Successive UK governments have been talking about ‘recovery’ from ‘addiction’ since the build up to the 2010 general election. This resulted in a target for recovery – a ‘recovery rate’ – that is defined as the number of people successfully completing treatment and not returning to treatment in the next 6 months.
The ‘successful completions’ target followed on from the two previous targets of access to treatment (measured by reductions in waiting times) and retention in treatment (measured by how many stayed in treatment for a minimum of 90 days). The first two targets could claim an evidence base. Being in treatment is a good thing as it has a protective effect and the longer you stay in treatment the better. The ‘successful completions’ target doesn’t have an evidence base and was the result of political pressure to get people out of treatment and into ‘recovery’. This pressure was particularly focused on services providing Opioid Substitution Treatment (OST) to people who came into treatment dependent (‘addicted’) to heroin. There are problems with using successful completions of treatment as a proxy measure of recovery. We are asked to accept that leaving treatment means entering recovery and that not returning to treatment in six months means that the person has stayed in recovery. But, how would we know what has happened to people leaving treatment?
This is where the need for a peer led recovery community in every local authority becomes crucial. People with a Substance Use Disorder (SUD) – the preferred term for ‘addiction’, ‘alcoholism’, ‘substance misuse’ or ‘dependence’ – experience this in isolation. One of the key features of living with a SUD is being alone. Conversely, one of the key features of successful recovery from a SUD is community and active engagement with positive social networks. If we could ensure that everyone leaving treatment is connected to a recovery community then we could claim that the ‘successful completions’ target is linked to an evidence base.
There are some good examples of places where this is working well (eg Lancashire, Birmingham, Manchester, Calderdale, Cumbria) and the commissioners recognise the importance of establishing and supporting a recovery community in their local authority area. This is even more important as budgets shrink and contracts are let with as much as 50% less financial resource.
One of the ways of ensuring this is for commissioners to write the requirement into specifications when tendering services and issuing invitations to tender. Bidding organisations could then be asked to evidence how they have achieved this in other areas where they are already operating. Or, they could be asked to detail exactly how they would operate to ensure that they build a recovery community in the area over the time of the contract being let. One of the key markers for this would be the number of new independent and peer led mutual aid groups that are established over the time of the contract.
There are many service provider organisations that talk about recovery and recovery communities but on inspection these tend to be groups of their own service users and not independent peer led organisations such as Lancashire User Forum and Red Rose Recovery, The Well in Cumbria and The Basement Recovery Projects in Calderdale and Kirklees. There are also some ‘patients’ in treatment that only want a medical and clinical OST service on a maintenance basis. Offering access to the recovery community and exposing these patients to peers who were once like them is as much as might be possible until they feel motivated to change. There is no point in trying to push people out of treatment if they are settled on OST especially when they are in employment, have a home and family and friends. There are more than enough people in treatment who do want to leave and join a recovery community.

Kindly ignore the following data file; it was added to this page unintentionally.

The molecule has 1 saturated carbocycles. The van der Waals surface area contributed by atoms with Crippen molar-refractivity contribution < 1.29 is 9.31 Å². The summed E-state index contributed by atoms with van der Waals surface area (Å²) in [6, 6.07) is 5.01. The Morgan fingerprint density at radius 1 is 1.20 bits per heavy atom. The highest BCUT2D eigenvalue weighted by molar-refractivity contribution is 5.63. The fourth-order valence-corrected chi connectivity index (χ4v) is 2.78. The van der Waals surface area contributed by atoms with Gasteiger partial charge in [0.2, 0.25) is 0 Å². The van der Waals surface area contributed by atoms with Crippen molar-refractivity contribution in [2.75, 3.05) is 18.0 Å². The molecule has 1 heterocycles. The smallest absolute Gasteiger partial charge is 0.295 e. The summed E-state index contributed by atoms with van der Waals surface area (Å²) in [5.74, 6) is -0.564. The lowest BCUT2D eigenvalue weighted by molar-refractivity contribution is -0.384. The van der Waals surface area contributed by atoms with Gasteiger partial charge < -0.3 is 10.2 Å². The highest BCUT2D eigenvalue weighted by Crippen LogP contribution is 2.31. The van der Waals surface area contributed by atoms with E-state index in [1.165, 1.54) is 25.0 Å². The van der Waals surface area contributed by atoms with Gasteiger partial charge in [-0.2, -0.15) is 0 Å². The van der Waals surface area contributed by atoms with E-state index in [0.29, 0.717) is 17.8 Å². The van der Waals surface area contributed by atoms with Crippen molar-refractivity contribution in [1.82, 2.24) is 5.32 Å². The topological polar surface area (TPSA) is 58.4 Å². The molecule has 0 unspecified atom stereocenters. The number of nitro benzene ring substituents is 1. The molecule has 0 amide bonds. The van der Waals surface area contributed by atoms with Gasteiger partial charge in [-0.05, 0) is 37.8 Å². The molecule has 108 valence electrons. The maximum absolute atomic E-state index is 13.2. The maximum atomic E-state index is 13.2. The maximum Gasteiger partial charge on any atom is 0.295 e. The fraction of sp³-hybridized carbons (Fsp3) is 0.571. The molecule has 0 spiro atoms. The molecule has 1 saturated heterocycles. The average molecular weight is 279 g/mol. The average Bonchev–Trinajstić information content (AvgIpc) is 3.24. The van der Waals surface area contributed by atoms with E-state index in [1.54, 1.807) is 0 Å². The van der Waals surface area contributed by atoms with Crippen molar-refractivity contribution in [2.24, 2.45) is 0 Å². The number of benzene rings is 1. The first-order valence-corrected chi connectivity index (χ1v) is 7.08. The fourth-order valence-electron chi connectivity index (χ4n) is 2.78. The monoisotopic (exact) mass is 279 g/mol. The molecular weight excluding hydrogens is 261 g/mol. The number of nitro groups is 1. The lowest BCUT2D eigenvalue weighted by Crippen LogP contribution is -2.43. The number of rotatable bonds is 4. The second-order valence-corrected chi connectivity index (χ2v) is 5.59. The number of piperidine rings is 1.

The key to this lies in some kind of ‘patient segmentation’. In any population of people in treatment, there will be a group who are not interested in recovery because they are settled on OST. There will be another group who are definitely ready for recovery and a group who are not sure. The quickest wins will come from concentrating on the group who are keen and ready to move. They can be directed onto a discrete community detoxification pathway that utilises specific detoxification medications such as the Lofexedine and Buprenorphine combination as described in Detox In A Box (https://drinkanddrugsnews.com/wp-content/uploads/2016/07/DDN-0716-web.pdf page 22). Where services are combined drugs and alcohol then the other place to start is with people whose primary problem relates to alcohol. They, almost by definition, will be looking to pursue abstinence based recovery for simple health reasons. One place to bring these two groups (the opioid detoxification people and the alcohol abstainers) together would be in ACT Peer Recovery mutual aid meetings. ACT Peer Recovery is a form of mutual aid that focuses purely on behaviour change and offers an easy way into mutual aid and recovery communities. Once people have experienced positive behaviour change they tend to want more and see the importance of changing other behaviours that have been stalling their progress in recovery. ACT Peer Recovery works perfectly alongside the 12 step mutual aid fellowships of AA, NA and CA.
Once we have established a thriving local recovery community we should be able to monitor the progress of those who have successfully completed treatment. Experience in those areas where this is happening illustrates the importance of the early identification of relapse. If someone relapses and stops attending their mutual aid meetings or disconnects from the recovery community we will know and be able to reach out and assertively support the person back into treatment and recovery. Commissioned treatment providers working in complete partnership with thriving local recovery communities are the yin and yang of a complete treatment and recovery system. This is the way to deal with reductions in funding and to provide the necessary evidence that is required to legitimate successful completions of treatment as a recovery rate.
Here is my talk from Thrive 2020 in Guernsey:
This piece was primarily stimulated by conference presentation by Dr Colin Drummond that you can find on Lifeline’s FEAD website.